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Food poisoning - Causes of food poisoning

NHS Choices Medical Reference

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Food can become contaminated at any stage during its production, processing or cooking.

For example, you can get food poisoning by:

  • not cooking food thoroughly (particularly poultry, pork, burgers, sausages and kebabs)
  • not storing food that needs to be chilled at below 5°C correctly
  • keeping cooked food unrefrigerated for more than an hour   
  • eating food that has been touched by someone who is ill with diarrhoea and vomiting 
  • cross-contamination (the spread of bacteria, such as E. coli, from contaminated foods)


Cross-contamination is a cause of food poisoning that is often overlooked. It occurs when harmful bacteria are spread between food, surfaces and equipment.

For example, if you prepare raw chicken on a chopping board and do not wash the board before preparing food that won't be cooked (such as salad) harmful bacteria can be spread from the chopping board to the food.

Cross-contamination can also occur if raw meat is stored above ready-to-eat meals. If juices from the meat drip on to the food below, it can contaminate it.

Sources of contamination

Food contamination is usually caused by bacteria, but it can also sometimes be caused by viruses or parasites. Some common sources of contamination are described below.


In the UK, campylobacter is the most common bacterial cause of food poisoning.

Campylobacter bacteria are usually found on raw or undercooked meat (particularly poultry), unpasteurised milk and untreated water. Undercooked chicken liver and liver pâté are also common sources.


Salmonella bacteria are often found in raw meat and poultry. They can also be passed into dairy products such as eggs and unpasteurised milk.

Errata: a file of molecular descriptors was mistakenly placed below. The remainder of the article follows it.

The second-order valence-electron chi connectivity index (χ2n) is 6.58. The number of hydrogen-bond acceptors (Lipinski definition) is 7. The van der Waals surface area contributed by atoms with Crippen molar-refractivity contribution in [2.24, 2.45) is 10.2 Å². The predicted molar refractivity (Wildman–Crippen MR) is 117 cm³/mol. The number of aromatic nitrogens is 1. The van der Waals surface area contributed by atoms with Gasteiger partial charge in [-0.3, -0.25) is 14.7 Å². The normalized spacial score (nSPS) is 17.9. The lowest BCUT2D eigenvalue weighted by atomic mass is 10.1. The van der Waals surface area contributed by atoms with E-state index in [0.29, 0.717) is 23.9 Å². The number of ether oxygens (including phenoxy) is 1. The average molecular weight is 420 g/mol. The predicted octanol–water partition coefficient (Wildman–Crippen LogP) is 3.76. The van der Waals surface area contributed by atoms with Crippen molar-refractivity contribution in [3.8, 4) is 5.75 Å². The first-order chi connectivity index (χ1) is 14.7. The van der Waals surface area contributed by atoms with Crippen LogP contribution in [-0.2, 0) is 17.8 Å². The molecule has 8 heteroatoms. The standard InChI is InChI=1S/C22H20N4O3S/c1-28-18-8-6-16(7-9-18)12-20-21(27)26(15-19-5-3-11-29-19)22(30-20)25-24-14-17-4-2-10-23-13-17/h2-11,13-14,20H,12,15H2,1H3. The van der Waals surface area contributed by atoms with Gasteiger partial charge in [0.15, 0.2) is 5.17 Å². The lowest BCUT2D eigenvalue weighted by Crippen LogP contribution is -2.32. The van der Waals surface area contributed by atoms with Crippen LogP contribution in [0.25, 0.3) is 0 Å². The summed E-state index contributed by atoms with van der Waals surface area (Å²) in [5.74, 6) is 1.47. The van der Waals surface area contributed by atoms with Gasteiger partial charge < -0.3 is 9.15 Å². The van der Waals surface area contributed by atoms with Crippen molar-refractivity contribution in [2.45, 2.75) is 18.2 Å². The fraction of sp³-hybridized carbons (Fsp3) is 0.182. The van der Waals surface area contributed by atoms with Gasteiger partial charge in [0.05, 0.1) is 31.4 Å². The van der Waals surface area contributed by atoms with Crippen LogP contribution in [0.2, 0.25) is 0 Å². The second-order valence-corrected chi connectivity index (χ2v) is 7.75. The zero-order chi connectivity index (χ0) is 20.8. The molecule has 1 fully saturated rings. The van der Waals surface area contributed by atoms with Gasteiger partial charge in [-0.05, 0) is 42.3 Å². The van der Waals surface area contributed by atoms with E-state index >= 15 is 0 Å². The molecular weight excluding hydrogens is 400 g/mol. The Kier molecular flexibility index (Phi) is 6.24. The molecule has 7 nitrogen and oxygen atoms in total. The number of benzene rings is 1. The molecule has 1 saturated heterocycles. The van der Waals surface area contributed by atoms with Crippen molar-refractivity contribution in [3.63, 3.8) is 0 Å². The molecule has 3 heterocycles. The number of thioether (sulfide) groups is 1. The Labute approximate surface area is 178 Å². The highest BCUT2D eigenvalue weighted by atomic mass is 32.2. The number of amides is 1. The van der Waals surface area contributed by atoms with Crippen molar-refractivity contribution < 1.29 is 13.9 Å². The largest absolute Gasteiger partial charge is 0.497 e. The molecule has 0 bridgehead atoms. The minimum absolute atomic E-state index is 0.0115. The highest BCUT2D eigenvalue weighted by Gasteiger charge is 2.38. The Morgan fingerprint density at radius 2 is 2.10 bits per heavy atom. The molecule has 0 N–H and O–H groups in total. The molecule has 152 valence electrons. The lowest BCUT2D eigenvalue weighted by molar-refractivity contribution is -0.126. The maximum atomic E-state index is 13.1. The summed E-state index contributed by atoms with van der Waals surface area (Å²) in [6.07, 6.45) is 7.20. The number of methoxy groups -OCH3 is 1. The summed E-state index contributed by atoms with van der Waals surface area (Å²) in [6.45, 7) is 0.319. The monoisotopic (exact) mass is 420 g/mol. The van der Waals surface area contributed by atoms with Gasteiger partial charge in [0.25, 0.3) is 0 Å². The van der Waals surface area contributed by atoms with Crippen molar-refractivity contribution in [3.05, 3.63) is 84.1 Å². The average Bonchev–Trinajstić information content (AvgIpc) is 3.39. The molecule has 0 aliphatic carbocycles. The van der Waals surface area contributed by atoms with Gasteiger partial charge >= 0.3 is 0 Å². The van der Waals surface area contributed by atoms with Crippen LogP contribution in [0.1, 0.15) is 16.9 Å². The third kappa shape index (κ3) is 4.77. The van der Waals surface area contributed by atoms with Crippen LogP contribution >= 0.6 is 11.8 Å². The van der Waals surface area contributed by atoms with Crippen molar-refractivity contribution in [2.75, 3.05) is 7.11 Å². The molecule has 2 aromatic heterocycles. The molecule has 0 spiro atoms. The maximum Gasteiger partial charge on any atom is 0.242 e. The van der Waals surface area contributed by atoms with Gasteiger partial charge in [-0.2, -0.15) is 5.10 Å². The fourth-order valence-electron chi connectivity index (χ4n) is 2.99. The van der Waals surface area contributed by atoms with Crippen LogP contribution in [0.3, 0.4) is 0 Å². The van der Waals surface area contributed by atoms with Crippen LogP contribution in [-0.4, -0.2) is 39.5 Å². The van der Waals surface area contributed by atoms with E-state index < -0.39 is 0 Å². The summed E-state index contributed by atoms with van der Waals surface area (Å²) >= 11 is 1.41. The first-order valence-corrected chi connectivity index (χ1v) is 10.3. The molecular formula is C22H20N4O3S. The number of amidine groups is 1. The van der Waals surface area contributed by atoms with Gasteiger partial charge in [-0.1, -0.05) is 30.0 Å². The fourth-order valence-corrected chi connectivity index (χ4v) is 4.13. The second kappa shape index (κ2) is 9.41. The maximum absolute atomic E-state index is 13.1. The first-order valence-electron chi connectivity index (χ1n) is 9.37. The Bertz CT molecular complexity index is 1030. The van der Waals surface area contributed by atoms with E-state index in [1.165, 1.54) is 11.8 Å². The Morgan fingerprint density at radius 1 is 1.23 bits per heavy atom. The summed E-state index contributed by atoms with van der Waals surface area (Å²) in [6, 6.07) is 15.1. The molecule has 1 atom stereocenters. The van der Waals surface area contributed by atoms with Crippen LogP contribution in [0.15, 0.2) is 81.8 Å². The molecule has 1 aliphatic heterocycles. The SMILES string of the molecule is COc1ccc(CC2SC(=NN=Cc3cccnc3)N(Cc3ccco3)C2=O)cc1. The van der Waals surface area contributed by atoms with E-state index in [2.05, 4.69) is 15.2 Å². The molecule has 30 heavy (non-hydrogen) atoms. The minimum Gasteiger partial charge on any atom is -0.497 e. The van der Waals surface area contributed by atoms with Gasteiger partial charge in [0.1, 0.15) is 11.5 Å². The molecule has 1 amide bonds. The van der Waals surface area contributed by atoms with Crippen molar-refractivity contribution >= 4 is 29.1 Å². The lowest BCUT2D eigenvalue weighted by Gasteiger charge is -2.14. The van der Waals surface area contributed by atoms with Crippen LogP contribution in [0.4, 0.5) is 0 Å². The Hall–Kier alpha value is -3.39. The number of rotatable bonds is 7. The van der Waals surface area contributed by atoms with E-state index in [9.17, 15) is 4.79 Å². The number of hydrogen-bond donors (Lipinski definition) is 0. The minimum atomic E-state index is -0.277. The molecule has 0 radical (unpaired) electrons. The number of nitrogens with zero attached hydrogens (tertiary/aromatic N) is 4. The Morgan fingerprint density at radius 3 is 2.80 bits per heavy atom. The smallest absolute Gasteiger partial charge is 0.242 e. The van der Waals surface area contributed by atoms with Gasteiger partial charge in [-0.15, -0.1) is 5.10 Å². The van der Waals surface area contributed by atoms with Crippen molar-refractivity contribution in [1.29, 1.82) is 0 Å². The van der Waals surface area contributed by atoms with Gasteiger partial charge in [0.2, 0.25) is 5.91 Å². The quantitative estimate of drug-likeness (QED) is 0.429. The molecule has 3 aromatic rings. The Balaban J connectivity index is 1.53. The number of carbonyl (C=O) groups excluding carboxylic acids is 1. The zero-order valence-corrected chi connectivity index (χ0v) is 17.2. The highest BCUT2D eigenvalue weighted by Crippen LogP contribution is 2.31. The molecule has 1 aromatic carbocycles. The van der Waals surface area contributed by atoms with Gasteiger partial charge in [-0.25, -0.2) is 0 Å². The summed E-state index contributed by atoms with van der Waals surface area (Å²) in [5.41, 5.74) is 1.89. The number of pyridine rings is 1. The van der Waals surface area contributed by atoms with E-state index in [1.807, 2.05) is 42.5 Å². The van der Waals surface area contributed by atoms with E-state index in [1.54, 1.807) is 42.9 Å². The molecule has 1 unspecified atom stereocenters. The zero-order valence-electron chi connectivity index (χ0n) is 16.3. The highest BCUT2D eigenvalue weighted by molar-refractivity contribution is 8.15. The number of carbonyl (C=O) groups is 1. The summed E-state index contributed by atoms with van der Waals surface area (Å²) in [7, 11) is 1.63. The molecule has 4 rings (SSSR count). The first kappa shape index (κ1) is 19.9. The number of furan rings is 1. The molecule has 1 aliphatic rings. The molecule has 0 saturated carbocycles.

Listeria bacteria may be found in a range of chilled, ready-to-eat food, including:

  • pre-packed sandwiches
  • pâté
  • butter
  • soft cheeses, such as brie, camembert or others with a similar rind
  • soft blue cheese
  • cooked sliced meats
  • smoked salmon

With all of these foods it is important they are eaten by their 'use by' dates.

Read more about listeriosis

Escherichia coli (E. coli)

Escherichia coli, often known as E. coli, are bacteria found in the digestive systems of many animals, including humans. Most strains are harmless but some strains can cause serious illness.

Most cases of E. coli food poisoning occur after eating undercooked beef (particularly mince, burgers and meatballs) or drinking unpasteurised milk.


The virus that most commonly causes gastrointestinal illness is the norovirus. It is easily transmitted from person to person, from contaminated food or water.

Raw shellfish, particularly oysters can be a source of viral contamination. A study funded by the Foods Standards Agency (FSA) found that three-quarters of oysters sampled from harvesting beds within UK waters contained norovirus, although in half of these it was only detected at low levels.

Currently, these findings do not provide any greater indication of the risk of becoming ill at the point where oysters are purchased and consumed.

The FSA advises that older people, pregnant women, very young children and people who are unwell should avoid eating raw or lightly cooked shellfish to reduce their risk of getting food poisoning.


In the UK, food poisoning from parasites is rare. It is much more common in the developing world.

Toxoplasmosis is the most likely cause of parasitical food poisoning in the UK. It is caused by a parasite that is found in the digestive systems of many animals, particularly cats.

Humans can get toxoplasmosis by consuming undercooked contaminated meat or food or water contaminated with the faeces of infected cats.

Read more about toxoplasmosis.

Medical Review: March 27, 2013
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